Talking to Grief by Denise Levertov
The title for the chapter, “Making a Place for Grief,” was inspired by and begins with an excerpt from “Talking to Grief” by Denise Levertov:
You long for your real place to be readied
before winter comes. You need
your collar and tag. You need
the right to warn off intruders,
to consider my house your own
and me your person
my own dog.
I think there’s a kind of brilliance in this poem, that resonates with so much that I understand about imagery and the way it can help us move through the more difficult passages of our lives. This notion here of imagining grief as a dog, perhaps a much-loved dog. And then taking that next step–speaking to him or her directly. Offering to make her a real place. A home.
The chapter ends then with what seems to me a kind of mirror image: this excerpt from Rumi’s poem, The Guest House, that has become, I suppose, a kind of theme song here:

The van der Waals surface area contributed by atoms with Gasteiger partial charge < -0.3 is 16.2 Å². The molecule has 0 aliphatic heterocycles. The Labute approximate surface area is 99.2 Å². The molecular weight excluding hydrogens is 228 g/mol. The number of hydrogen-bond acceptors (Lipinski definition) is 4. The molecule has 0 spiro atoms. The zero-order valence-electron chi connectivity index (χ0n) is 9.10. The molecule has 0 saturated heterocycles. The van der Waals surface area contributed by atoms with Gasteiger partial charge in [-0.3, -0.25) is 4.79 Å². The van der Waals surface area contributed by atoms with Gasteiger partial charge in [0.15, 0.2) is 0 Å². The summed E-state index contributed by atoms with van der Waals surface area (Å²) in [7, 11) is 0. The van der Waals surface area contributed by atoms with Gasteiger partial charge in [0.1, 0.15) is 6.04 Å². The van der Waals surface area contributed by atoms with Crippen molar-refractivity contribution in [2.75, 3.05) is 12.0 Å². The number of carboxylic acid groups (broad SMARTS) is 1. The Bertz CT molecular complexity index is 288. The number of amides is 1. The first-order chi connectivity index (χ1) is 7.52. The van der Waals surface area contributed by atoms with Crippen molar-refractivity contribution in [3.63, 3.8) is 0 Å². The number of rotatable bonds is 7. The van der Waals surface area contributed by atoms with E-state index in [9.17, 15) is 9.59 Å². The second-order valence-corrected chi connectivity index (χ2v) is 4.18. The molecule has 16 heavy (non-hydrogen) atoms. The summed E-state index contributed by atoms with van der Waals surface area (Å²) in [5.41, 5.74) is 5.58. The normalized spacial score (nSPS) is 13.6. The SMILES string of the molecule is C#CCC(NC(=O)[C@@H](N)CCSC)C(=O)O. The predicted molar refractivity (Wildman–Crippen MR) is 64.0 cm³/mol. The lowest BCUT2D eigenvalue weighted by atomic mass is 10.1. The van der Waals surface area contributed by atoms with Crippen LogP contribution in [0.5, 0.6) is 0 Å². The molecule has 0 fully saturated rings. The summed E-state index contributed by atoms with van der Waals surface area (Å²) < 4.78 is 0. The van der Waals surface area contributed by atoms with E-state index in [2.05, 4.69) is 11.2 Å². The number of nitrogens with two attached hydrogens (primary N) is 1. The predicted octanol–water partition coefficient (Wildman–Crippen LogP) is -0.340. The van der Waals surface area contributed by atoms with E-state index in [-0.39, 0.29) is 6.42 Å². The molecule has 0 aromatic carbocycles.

This being human is a guest house.
Every morning a new arrival.
A joy, a depression, a meanness,
some momentary awareness comes
as an unexpected visitor.
Welcome and entertain them all!
Even if they’re a crowd of sorrows,
who violently sweep your house
empty of its furniture,
still, treat each guest honorably.
He may be clearing you out
for some new delight.
This is a kind of goal I’m setting for myself this summer–to become, as much as I’m able, a guest house in this way. To welcome what arrives. I remember the poem sometimes when I’m sweeping my steps and my patio in the morning. I remember the way a thought or an emotion–or a wave of emotion–or a person–a snatch of conversation–the line of a poem–or a song–any one of these could come and sweep us clean–prepare us for the next thing.
May your summer be a guest house in the best possible way–or perhaps a broom–preparing you for the next thing.